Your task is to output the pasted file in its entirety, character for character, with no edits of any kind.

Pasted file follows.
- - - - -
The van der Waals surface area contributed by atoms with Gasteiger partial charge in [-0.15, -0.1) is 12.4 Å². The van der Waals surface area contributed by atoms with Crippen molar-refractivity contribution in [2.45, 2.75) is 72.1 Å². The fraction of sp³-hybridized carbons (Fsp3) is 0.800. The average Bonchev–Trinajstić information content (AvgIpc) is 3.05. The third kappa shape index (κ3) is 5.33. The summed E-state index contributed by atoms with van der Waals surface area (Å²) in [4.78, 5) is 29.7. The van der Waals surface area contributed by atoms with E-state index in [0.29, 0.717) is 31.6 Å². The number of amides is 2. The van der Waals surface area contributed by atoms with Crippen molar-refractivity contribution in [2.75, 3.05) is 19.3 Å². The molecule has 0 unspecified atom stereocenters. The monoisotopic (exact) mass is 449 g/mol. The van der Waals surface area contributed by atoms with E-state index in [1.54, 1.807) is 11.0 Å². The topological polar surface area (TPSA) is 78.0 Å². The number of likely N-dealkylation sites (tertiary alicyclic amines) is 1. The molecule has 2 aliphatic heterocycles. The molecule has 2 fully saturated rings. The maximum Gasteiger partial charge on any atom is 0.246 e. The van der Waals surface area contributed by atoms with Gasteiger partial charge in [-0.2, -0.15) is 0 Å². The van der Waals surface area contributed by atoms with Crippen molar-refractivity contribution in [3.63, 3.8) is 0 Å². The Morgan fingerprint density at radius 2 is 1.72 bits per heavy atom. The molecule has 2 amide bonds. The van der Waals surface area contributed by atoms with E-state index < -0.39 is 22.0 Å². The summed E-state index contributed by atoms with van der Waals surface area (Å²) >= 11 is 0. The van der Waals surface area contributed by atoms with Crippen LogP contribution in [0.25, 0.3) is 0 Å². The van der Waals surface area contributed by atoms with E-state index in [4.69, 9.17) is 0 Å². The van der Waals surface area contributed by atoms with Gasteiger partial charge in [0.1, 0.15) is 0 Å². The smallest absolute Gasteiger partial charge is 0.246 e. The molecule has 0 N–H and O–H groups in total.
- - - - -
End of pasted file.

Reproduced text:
The van der Waals surface area contributed by atoms with Gasteiger partial charge in [-0.15, -0.1) is 12.4 Å². The van der Waals surface area contributed by atoms with Crippen molar-refractivity contribution in [2.45, 2.75) is 72.1 Å². The fraction of sp³-hybridized carbons (Fsp3) is 0.800. The average Bonchev–Trinajstić information content (AvgIpc) is 3.05. The third kappa shape index (κ3) is 5.33. The summed E-state index contributed by atoms with van der Waals surface area (Å²) in [4.78, 5) is 29.7. The van der Waals surface area contributed by atoms with E-state index in [0.29, 0.717) is 31.6 Å². The number of amides is 2. The van der Waals surface area contributed by atoms with Crippen molar-refractivity contribution in [2.75, 3.05) is 19.3 Å². The molecule has 0 unspecified atom stereocenters. The monoisotopic (exact) mass is 449 g/mol. The van der Waals surface area contributed by atoms with E-state index in [1.54, 1.807) is 11.0 Å². The topological polar surface area (TPSA) is 78.0 Å². The number of likely N-dealkylation sites (tertiary alicyclic amines) is 1. The molecule has 2 aliphatic heterocycles. The molecule has 2 fully saturated rings. The maximum Gasteiger partial charge on any atom is 0.246 e. The van der Waals surface area contributed by atoms with Gasteiger partial charge in [-0.2, -0.15) is 0 Å². The van der Waals surface area contributed by atoms with Crippen molar-refractivity contribution in [3.63, 3.8) is 0 Å². The Morgan fingerprint density at radius 2 is 1.72 bits per heavy atom. The molecule has 2 amide bonds. The van der Waals surface area contributed by atoms with E-state index < -0.39 is 22.0 Å². The summed E-state index contributed by atoms with van der Waals surface area (Å²) >= 11 is 0. The van der Waals surface area contributed by atoms with Crippen LogP contribution in [0.25, 0.3) is 0 Å². The van der Waals surface area contributed by atoms with E-state index in [4.69, 9.17) is 0 Å². The van der Waals surface area contributed by atoms with Gasteiger partial charge in [0.1, 0.15) is 0 Å². The smallest absolute Gasteiger partial charge is 0.246 e. The molecule has 0 N–H and O–H groups in total.